With an established confidence not expected from the street, this bold extension to the back of a 1930s home by Freadman White offers a rich spatial experience.
A dark form rises discreetly behind the white rendered facade of a 1930s Elsternwick house. The addition to the single-storey dwelling becomes known only as you walk down the driveway toward the front portico, where it appears to symbiotically attach itself to the old. The new form contrasts with the dwelling in material and tone but surprisingly it is not obtrusive – it feeds carefully into the house at the front, growing sensitively taller at the rear.
Soon after they purchased the home, the clients for Hoddle House contacted Freadman White with a desire for it to be renovated and extended, to cater to the needs of their growing family. Having just made a significant purchase, they had a justifiably modest budget, and the area for potential new works was confined to the 150 square metres of backyard. With two young children (and the possibility of more), it was essential that both the existing and new spaces were planned to make efficient use of the old while achieving greater volume within the addition.
Freadman White directors Ilana Freadman and Michael White began by modestly replanning the existing house, making minor amendments where necessary. They turned a second living room at the front of the house into a main bedroom and ensuite, locating all four bedrooms within close proximity. An existing bedroom was turned into the main bathroom, with robes and joinery redistributed where needed. Other existing elements throughout the house have been maintained, referencing the period of the home and its inherent character. Cornices, ceiling roses and joinery handles have been kept, as well as a glass pendant, which was relocated to the entry to become a feature light. Walls were repainted and new carpet and floorboards laid to create continuity between the volumes.
At the point of transition, the extension blends seamlessly with the existing dwelling, blurring any perceived lines of change. Moving through the corridor, with its original low-lying ceilings overhead, you pass the replanned laundry and pantry service areas before entering the bold extension in a celebration of scales. The kitchen is tucked beneath the canopy of the existing ceiling. Across the entrance to the passage, the main living space is modestly defined by a low line of oak joinery that hugs the corner of the room, inviting living room furniture to gather around. It’s at this point that the soaring height of the raked white ceilings is first revealed.
Above the lines of the ordered living and kitchen joinery, a lofty display of pristine planes soars upward in a series of dramatic angles and junctions that slip carefully past adjoining surfaces. Deep-set cedar-framed windows punctuate the clean plasterboard surfaces and frame views of the landscape and activity outside, while inviting long beams of sun into the living room across the day. These windows and sliding doors offer both visual and trafficable connections out to the yard. A child-sized sliding door offers external access via a rumpus located at the end of the extension, off the dining room. Designed as a second private living room or an extension of the dining area, this space is malleable and responds to the clients’ changing needs.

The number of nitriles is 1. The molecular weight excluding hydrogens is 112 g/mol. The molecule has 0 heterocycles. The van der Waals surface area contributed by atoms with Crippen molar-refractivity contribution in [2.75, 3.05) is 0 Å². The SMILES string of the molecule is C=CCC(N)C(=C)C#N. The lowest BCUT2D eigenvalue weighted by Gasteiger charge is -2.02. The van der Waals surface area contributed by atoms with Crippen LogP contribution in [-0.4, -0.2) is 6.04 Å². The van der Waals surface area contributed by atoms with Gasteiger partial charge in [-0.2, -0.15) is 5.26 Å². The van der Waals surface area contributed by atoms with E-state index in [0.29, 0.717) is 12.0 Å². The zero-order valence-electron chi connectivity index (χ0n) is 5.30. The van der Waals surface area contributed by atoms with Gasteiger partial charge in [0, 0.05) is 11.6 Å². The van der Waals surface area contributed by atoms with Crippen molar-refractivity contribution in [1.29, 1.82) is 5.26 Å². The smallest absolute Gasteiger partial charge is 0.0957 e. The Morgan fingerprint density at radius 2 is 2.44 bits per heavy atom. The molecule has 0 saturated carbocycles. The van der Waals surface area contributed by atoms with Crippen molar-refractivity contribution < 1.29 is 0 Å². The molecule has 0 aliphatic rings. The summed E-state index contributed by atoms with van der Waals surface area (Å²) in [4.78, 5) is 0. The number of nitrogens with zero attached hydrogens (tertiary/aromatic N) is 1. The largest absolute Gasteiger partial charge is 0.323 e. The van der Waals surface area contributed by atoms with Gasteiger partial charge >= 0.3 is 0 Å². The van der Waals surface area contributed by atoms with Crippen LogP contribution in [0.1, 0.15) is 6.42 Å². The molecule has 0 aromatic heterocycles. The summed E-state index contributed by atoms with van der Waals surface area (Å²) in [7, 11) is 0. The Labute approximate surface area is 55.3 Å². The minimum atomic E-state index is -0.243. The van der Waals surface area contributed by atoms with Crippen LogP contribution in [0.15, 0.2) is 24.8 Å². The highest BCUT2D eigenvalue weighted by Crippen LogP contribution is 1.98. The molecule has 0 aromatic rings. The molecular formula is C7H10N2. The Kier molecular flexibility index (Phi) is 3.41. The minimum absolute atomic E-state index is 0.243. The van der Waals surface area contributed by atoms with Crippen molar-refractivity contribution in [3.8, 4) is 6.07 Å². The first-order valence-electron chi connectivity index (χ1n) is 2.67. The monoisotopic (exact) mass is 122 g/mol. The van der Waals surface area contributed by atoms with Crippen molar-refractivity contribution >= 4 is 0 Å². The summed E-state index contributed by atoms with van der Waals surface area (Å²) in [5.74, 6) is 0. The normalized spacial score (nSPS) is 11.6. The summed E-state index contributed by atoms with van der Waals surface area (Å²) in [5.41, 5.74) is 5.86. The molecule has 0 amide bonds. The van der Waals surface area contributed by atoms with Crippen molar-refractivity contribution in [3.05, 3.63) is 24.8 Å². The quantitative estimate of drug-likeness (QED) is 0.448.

Appearing as an extension of the timber floor, a deck is nestled in the corner between the living room and rumpus, creating a threshold to the lawn. It’s from this grassy plane that you can stand back and marvel at the most private of elevations, tucked within the boundaries of the neighbouring fences. Large expanses of glass, both fixed as pop-out windows and sliding within wide timber frames, perforate the black brick surface in an assorted play of scale and diverse proportions. Here, the importance the architects have given to the spatial experience becomes obvious.
Extensions to residential architecture could be sorted into two categories: those that make attempts to camouflage their existence by means of imitation, and those that take stock of their context but seek out alternative yet complementary forms, nurturing a harmonious union. Hoddle House is of the latter. Although externally it is vastly different from the original dwelling, its contrasting form, tone and aesthetic show an appreciation for its context, from which it seems to take cues on height and pitch. It is calm yet bold, with an established confidence not expected from the street elevation. It is an alluring signal toward opportunities in residential architecture that are not always made apparent.